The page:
Does a Story Lose Its Power When It Loses Its Hope? | Sojourners

Does a Story Lose Its Power When It Loses Its Hope?

In Ottessa Moshfegh's Lapvona, life becomes increasingly awful, with no end in sight.
The cover of 'Lapvona' featuring a tied-up lamb by Otessa Moshfegh.
Lapvona, by Ottessa Moshfegh / Penguin

WHAT IS A devout village to believe in during a time of famine and plague? Ottessa Moshfegh presents a story devoid of hope and redemption in her latest novel Lapvona, proving that in dire times, believing is not a want but a need.

Moshfegh has a flare for brutality (Eileen and Death in Her Hands). With Lapvona, Moshfegh has crafted a medieval fantasy in the vein of Game of Thrones. It reads like a fairy-tale epic for adults, with its cast of fringe characters and fable-esque sequence of events. But this fantasy is far more depraved: As religious as the villagers are, there is no redemption to be found in this village.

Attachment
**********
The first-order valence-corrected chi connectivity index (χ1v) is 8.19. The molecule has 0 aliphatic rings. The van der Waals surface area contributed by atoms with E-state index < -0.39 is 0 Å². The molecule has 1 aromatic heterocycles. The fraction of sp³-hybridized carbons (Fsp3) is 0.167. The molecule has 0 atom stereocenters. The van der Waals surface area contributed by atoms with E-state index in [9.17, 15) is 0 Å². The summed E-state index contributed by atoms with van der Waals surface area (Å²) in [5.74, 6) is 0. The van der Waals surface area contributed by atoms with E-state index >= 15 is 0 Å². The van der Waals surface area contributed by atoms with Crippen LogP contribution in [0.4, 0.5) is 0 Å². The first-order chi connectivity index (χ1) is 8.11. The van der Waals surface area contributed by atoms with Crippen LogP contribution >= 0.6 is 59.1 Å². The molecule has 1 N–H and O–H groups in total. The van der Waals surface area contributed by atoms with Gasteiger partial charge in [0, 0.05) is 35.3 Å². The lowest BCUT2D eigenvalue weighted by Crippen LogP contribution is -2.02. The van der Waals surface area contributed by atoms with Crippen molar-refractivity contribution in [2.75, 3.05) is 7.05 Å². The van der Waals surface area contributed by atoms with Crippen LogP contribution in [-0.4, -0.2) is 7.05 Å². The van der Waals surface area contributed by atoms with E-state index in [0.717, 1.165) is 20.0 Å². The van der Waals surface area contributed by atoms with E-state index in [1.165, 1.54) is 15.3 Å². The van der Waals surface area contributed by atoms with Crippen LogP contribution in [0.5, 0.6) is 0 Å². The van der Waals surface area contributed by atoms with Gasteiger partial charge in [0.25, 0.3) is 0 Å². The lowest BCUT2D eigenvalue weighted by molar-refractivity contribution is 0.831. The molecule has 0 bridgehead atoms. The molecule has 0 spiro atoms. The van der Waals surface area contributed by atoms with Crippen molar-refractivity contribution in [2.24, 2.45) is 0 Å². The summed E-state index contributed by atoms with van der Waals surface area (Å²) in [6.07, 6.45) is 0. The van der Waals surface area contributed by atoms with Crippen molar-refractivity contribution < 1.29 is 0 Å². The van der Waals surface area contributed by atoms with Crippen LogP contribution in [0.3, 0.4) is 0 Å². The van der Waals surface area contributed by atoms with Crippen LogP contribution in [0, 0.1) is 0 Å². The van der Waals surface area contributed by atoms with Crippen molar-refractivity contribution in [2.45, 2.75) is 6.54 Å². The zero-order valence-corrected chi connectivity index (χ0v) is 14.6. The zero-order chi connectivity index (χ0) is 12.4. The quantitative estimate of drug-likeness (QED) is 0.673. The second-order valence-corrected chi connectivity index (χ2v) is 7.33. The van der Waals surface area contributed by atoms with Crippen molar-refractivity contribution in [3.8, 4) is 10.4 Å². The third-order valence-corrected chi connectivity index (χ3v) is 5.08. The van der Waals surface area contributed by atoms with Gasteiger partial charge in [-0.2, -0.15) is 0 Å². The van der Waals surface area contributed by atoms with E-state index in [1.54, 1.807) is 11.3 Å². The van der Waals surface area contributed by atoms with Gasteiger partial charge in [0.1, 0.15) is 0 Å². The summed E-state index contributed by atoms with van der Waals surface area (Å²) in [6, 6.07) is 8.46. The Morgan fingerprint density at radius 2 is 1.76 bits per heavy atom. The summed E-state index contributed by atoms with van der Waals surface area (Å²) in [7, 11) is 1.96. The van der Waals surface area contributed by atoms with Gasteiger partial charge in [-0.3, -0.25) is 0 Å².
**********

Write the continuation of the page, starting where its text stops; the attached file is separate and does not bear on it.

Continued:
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A graphic illustration of Vanessa Nakate, a young Black female activist with shoulder-length black hair and a jacket. She holds a megaphone; an orange background with blue, green, and red geometric shapes is behind her.
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